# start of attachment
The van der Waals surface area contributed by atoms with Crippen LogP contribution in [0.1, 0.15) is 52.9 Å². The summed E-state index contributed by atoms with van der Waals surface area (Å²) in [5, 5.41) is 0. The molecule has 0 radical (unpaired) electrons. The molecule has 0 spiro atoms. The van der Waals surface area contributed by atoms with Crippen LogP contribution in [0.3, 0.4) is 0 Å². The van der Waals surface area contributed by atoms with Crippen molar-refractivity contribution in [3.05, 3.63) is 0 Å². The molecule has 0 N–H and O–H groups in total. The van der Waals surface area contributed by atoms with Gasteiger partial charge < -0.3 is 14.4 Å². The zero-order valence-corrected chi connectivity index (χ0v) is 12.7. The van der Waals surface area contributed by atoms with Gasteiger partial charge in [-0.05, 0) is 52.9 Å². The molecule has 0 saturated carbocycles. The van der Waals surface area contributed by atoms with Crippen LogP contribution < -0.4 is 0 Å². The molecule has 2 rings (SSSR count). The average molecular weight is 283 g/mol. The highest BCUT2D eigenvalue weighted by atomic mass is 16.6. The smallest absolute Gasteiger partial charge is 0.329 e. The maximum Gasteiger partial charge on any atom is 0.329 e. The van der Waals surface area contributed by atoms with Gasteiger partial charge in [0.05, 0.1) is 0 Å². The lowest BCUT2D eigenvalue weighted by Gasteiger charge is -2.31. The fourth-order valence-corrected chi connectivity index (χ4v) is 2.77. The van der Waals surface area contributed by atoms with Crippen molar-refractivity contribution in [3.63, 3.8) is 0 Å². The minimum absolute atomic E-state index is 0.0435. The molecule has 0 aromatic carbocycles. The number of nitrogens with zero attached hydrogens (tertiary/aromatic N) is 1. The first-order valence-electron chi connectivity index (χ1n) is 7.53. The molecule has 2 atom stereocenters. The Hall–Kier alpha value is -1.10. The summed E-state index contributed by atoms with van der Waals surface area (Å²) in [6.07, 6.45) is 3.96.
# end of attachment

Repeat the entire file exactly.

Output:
The van der Waals surface area contributed by atoms with Crippen LogP contribution in [0.1, 0.15) is 52.9 Å². The summed E-state index contributed by atoms with van der Waals surface area (Å²) in [5, 5.41) is 0. The molecule has 0 radical (unpaired) electrons. The molecule has 0 spiro atoms. The van der Waals surface area contributed by atoms with Crippen LogP contribution in [0.3, 0.4) is 0 Å². The van der Waals surface area contributed by atoms with Crippen molar-refractivity contribution in [3.05, 3.63) is 0 Å². The molecule has 0 N–H and O–H groups in total. The van der Waals surface area contributed by atoms with Gasteiger partial charge < -0.3 is 14.4 Å². The zero-order valence-corrected chi connectivity index (χ0v) is 12.7. The van der Waals surface area contributed by atoms with Gasteiger partial charge in [-0.05, 0) is 52.9 Å². The molecule has 0 saturated carbocycles. The van der Waals surface area contributed by atoms with Crippen LogP contribution < -0.4 is 0 Å². The molecule has 2 rings (SSSR count). The average molecular weight is 283 g/mol. The highest BCUT2D eigenvalue weighted by atomic mass is 16.6. The smallest absolute Gasteiger partial charge is 0.329 e. The maximum Gasteiger partial charge on any atom is 0.329 e. The van der Waals surface area contributed by atoms with Gasteiger partial charge in [0.05, 0.1) is 0 Å². The lowest BCUT2D eigenvalue weighted by Gasteiger charge is -2.31. The fourth-order valence-corrected chi connectivity index (χ4v) is 2.77. The van der Waals surface area contributed by atoms with Crippen molar-refractivity contribution in [3.63, 3.8) is 0 Å². The minimum absolute atomic E-state index is 0.0435. The molecule has 0 aromatic carbocycles. The number of nitrogens with zero attached hydrogens (tertiary/aromatic N) is 1. The first-order valence-electron chi connectivity index (χ1n) is 7.53. The molecule has 2 atom stereocenters. The Hall–Kier alpha value is -1.10. The summed E-state index contributed by atoms with van der Waals surface area (Å²) in [6.07, 6.45) is 3.96.